PR firm withdraws after lifting of elephant ban in Botswana splits opinion
Pachyderms have killed scores of Botswanans since the prohibition was implemented in 2014 and hundreds of reports of property damage have been filed
When Botswana, home to about one-third of the world’s African elephants, lifted its hunting ban in May, leaders knew they were courting controversy. The government even hired a public relations firm specialising in Hollywood celebrities to spin public opinion to its side.
For President Mokgweetsi Masisi, the need to end the ban was obvious. Rural farmers have borne the brunt of the near-tripling of the elephant population since 1991, to 130,000. As many as 50 Botswanans have been killed by elephants since the ban was implemented in 2014 and hundreds of reports of property damage have been filed. Botswana is also facing in October its most competitive election since independence in 1966 and Masisi needs rural support.
That didn’t stop the backlash. Masisi was pilloried by everyone from Ellen DeGeneres to his own predecessor. “Once again, elephants are being used as political scapegoats, but at a huge cost,” said Jason Bell, vice-president conservation and animal rescue at the International Fund for Animal Welfare in Cape Town.
It’s easy for someone sitting behind their computer in the US who’s never been to a local community in Botswana to get all upset about itNiki Rust, research associate at the University of Newcastle
Botswana hasn’t changed its position, but public relations firm 42 West, whose star-studded client list includes Nicole Kidman, Tom Hanks, Meryl Streep and Will Smith, pulled out of the contract, the Hollywood trade press reported. Allan Mayer, responsible for the account, didn’t respond to a message left at his office.
“It’s somewhat of a clash of cultures,” said Niki Rust, a research associate and wildlife management expert at the University of Newcastle. “It’s easy for someone sitting behind their computer in the US who’s never been to a local community in Botswana to get all upset about it.”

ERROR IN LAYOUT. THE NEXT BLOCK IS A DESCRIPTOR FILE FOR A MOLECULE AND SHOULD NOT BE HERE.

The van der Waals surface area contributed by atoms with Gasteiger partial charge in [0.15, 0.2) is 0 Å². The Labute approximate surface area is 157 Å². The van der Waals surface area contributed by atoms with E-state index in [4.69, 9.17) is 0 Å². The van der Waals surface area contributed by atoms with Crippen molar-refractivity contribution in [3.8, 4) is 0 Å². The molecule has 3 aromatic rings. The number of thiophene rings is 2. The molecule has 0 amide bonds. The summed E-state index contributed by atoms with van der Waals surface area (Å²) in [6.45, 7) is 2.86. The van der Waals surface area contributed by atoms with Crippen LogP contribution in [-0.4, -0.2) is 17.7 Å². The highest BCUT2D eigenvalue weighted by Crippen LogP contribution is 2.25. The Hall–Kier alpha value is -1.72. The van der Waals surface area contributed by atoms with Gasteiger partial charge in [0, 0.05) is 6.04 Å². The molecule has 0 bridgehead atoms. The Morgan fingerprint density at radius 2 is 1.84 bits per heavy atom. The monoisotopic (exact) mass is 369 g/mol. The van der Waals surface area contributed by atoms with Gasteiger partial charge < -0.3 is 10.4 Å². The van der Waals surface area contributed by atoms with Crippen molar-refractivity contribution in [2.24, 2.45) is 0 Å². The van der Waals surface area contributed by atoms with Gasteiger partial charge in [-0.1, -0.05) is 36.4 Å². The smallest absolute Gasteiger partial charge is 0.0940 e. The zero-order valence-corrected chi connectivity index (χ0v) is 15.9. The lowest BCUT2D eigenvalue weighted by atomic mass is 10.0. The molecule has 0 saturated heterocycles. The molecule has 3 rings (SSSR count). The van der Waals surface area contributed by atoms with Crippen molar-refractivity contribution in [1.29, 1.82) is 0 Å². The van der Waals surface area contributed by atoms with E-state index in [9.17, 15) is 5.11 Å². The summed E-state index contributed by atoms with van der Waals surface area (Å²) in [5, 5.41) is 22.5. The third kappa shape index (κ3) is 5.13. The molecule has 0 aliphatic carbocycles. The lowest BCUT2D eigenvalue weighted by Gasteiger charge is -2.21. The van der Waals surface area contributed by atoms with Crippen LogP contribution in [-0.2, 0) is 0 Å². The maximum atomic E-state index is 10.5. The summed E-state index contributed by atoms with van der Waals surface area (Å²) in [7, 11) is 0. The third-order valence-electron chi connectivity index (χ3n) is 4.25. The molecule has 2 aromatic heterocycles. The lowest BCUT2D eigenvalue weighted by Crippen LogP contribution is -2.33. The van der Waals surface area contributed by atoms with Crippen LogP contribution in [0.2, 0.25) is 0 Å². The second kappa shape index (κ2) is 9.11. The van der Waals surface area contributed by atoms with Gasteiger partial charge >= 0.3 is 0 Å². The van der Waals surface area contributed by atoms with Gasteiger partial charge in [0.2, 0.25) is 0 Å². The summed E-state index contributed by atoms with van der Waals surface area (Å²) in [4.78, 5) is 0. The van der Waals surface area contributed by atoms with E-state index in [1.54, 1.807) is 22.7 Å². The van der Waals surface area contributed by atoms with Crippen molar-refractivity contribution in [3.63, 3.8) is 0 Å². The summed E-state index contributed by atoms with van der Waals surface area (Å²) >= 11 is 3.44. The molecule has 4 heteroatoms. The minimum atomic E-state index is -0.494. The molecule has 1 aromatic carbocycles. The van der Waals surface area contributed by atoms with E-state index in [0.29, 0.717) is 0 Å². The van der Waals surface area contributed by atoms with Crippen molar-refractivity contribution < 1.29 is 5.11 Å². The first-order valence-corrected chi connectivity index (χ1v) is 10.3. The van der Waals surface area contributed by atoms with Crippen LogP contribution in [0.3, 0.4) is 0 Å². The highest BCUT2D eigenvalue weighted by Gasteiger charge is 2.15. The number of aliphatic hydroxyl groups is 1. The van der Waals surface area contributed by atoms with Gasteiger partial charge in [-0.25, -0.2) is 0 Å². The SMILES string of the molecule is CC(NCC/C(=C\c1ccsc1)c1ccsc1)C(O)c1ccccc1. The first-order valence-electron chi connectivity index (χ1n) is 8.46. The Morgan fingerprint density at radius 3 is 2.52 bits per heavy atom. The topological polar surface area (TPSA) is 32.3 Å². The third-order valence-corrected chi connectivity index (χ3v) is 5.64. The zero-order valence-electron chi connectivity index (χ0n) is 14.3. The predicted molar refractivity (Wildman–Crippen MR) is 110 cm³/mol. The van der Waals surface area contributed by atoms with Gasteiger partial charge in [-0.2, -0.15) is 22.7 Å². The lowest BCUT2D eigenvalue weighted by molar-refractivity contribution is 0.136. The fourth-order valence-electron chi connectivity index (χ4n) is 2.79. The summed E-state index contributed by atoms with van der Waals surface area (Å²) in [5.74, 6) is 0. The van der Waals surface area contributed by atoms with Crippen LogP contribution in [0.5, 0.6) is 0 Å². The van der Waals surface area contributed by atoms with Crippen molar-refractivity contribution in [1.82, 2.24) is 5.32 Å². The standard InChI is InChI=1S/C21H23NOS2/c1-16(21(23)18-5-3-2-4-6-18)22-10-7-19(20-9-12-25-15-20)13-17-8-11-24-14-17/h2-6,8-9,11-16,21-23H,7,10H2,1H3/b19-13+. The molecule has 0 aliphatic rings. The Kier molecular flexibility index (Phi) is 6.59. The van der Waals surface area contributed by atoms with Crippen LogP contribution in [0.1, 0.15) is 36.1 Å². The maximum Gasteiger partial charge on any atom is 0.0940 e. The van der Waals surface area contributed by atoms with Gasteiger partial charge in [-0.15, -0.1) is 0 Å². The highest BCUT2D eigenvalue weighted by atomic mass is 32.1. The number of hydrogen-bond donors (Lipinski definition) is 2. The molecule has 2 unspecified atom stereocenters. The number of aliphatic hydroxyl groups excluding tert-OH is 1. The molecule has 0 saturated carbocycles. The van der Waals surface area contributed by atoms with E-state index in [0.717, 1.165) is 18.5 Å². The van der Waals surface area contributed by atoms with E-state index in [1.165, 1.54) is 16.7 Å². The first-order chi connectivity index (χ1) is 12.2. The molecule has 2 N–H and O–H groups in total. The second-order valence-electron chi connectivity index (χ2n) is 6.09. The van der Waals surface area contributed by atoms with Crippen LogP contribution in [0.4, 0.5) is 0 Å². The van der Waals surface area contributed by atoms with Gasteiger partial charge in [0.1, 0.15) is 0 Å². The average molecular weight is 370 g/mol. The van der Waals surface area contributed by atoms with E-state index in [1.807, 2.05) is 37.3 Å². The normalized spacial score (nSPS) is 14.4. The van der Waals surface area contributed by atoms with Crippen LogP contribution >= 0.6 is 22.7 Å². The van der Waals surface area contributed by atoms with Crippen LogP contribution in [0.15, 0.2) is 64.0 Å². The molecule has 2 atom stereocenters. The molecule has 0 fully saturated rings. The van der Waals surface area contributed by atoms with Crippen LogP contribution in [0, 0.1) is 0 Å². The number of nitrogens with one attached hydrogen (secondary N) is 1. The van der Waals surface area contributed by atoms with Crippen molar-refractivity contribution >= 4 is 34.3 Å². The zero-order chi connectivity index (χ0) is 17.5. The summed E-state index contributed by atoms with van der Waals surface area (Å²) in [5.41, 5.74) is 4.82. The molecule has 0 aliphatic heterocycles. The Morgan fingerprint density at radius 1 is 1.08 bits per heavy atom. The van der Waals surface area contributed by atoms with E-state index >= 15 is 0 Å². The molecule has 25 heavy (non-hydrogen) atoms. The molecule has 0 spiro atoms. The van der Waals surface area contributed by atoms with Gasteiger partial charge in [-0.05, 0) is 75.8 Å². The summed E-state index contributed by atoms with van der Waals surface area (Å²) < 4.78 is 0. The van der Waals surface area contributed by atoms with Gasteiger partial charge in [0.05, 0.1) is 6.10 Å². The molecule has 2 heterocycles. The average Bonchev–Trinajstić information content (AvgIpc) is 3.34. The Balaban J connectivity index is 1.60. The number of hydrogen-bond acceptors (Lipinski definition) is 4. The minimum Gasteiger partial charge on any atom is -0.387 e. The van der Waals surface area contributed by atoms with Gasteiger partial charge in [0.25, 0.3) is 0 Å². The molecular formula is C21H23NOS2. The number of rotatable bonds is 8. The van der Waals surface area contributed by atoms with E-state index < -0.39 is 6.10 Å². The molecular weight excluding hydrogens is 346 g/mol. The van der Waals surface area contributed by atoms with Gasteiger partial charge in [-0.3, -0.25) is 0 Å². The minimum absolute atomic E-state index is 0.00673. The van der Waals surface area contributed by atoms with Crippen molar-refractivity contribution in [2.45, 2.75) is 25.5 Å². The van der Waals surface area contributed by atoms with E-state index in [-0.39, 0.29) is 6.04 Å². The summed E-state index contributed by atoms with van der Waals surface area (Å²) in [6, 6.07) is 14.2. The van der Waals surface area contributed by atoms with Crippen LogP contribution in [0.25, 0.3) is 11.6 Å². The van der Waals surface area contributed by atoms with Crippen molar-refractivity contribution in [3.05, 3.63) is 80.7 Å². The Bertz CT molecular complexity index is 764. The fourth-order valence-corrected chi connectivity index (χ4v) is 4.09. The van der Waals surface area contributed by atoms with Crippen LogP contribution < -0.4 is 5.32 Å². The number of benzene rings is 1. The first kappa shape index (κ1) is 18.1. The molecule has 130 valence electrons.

One purpose of ending the prohibition is to raise revenue through fees of thousands of dollars on trophy hunters, some of which can be channelled via licences to the communities that live side by side with the animals, the government says. Kills will be limited to 400 a year. While elephants are endangered across much of Africa, they are abundant in Botswana, SA, Namibia, Zimbabwe and Zambia, all of which allow hunting.
Marauding elephants are a regular threat to villagers in northern Botswana, where most of its elephants dwell.
“A lot of people are being killed by these animals, even the environment itself is being eroded by elephants,” said Kosta Markus, a ruling party MP from the north near the elephant-rich Okavango Delta, who proposed the legislation ending the curbs. “Botswana is a democratic state that should look after its people. Otherwise there should be a zoo in Botswana and no people.”
Former president Ian Khama said the ban, promulgated while he was in office, “was a very necessary and responsible thing to do as a government”. He said it was “very complementary to our conservation ethos. Why they’ve decided to change as far as I am concerned is more to do with the fact that’s it an election year than anything else.”
Masisi posted a message on Twitter to justify the decision and to dismiss early proposals, made in countrywide hearings, that elephants be culled en masse and made into pet food. On June 2 he expressed horror that a young Botswanan had been killed by an elephant.
Prior to the hunting ban, the activity was a key source of income for remote areas of Botswana that weren’t favoured by photographic safari operators. Its imposition cost at least 600 to 800 jobs, said Debbie Peake, a spokesperson for the Botswana Wildlife Producers Association, which represents ranchers who breed wildlife for meat and hunting.
“The hunting industry and the number of elephants that will be taken will not reduce the problem, it will improve the tolerance as communities get some revenue,” she said. “The communities that live where conflict with elephants is highest are being unfairly marginalised because of western conservation ideology.”